Noisy, Wild, and Extremely Troublesome: Lectures in the Arts and Humanities presents “Disciples of Dionysus: Nietzsche and the Ramones,” by Jonathan Cohen, beginning at 11:45 am on Wednesday, November 7, in Lincoln Auditorium (Roberts Learning Center).
The ancient Greek god of wine and intoxication, Dionysus, figures prominently in Nietzsche’s philosophy of music. The presentation will connect what we know of the ancient cult of Dionysus with Nietzsche’s use of him in the 19th C, and then argue that the Ramones are the 20th C fulfillment of this vision.
Jonathan Cohen, professor of philosophy, is the author of Science, Culture, and Free Spirits: A Study of Nietzsche’s Human, All-too-Human. His next book, a philosophical travel memoir entitled In Nietzsche’s Footsteps, will be published soon.
The lecture is free and open to the public.
In advance of the award ceremony at the 2018 Oscars on March 4, we will hold a roundtable discussion centered of the film Get Out (nominated for multiple awards), Director Jordan Peele’s difficult to classify (horror, comedy, meditation on race in America) best picture nominee. We will consider the film in the context of an ongoing debate (#OscarsSoWhite, #MeToo) about awards, politics, and social justice.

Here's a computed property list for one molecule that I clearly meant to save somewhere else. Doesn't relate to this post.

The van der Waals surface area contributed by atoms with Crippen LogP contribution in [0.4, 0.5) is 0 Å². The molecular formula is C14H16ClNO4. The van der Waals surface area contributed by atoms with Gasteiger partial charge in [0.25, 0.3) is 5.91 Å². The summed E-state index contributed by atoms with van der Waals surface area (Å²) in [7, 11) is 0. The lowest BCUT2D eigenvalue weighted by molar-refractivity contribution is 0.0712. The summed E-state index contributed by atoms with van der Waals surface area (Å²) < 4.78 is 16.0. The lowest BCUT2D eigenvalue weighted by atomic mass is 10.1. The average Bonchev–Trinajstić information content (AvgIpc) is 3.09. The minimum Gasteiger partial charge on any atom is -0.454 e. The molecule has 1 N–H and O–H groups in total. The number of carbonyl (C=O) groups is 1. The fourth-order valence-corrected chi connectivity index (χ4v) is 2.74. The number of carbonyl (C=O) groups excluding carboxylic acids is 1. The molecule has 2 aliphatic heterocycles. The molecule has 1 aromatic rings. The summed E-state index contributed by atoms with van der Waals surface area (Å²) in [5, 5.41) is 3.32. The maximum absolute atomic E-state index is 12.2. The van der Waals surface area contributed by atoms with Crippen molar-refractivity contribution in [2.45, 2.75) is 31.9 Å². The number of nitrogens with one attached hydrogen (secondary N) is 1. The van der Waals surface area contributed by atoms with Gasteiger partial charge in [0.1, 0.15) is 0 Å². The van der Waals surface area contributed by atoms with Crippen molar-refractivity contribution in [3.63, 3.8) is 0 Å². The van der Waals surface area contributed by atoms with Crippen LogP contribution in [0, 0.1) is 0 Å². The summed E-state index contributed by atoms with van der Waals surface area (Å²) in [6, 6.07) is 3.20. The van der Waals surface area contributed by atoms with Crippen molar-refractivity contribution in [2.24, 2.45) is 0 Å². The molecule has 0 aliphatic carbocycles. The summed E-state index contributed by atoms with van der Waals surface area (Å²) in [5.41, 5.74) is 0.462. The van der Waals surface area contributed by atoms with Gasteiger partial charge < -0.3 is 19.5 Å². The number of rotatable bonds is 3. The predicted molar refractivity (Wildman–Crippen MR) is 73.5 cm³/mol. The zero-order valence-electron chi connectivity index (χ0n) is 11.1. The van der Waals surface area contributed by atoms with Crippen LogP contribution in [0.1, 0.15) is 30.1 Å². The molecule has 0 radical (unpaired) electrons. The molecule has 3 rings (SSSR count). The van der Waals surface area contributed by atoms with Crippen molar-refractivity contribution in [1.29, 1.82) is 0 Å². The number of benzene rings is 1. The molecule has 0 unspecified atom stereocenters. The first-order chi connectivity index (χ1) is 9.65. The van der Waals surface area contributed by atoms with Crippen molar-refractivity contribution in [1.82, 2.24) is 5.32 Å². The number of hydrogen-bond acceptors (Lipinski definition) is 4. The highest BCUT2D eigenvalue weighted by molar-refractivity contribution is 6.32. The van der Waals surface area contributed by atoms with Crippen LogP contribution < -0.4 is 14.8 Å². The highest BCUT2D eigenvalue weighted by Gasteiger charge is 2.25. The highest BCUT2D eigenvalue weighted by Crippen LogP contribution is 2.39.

Noisy, Wild, and Extremely Troublesome: Lectures in the Arts and Humanities presents a roundtable discussion on “Get Out and the Politics of Awards Season,” on Friday, March 2, beginning at 11:45 a.m. in Lincoln Auditorium, Roberts Learning Center. The discussion will be led by UMF professors Michael Johnson, Ann Kennedy, Sarah Maline, and Dawn Nye.
October 26, 2015
Taco Talk: Two People. Eleven States. Over 900 Tacos.
UMF Professors Gaelyn and Gustavo Aguilar reflect on their journey along the National Lewis and Clark Memorial Trail making tacos and talking with people and asking the question: what is going to take for us to truly live inter-culturally?
This past summer, Gaelyn and Gustavo Aguilar (aka Tug) spent two months on the National Historic Lewis and Clark Trail in support of Who Eats at Taco Bell?, a platform for thinking about how the interlocking dynamics of immigration, social race, and colonialism in U.S.-American history continue to resonate with a range of critical themes: socio-economic mobility, movement and borders, assimilation and appropriation, and Cultural Citizenship, which Renato Rosaldo defines as the right to be who one is “and still belong, as a first-class citizen, in a participatory democratic sense.” Making various stops at venues along this 11-state journey, Tug made tacos with people, exhibited a participatory portrait gallery, performed, prompted dialogue, and invited various forms of engagement around the question: What is it going to take for us to truly live inter-culturally? Gaelyn and Gustavo will be reflecting on their expedition and their process of collective re/search.
October 28, 2015
Professor Daniel Gunn, “Noisy, Wild, and Extremely Troublesome: Children in Jane Austen’s Novels.”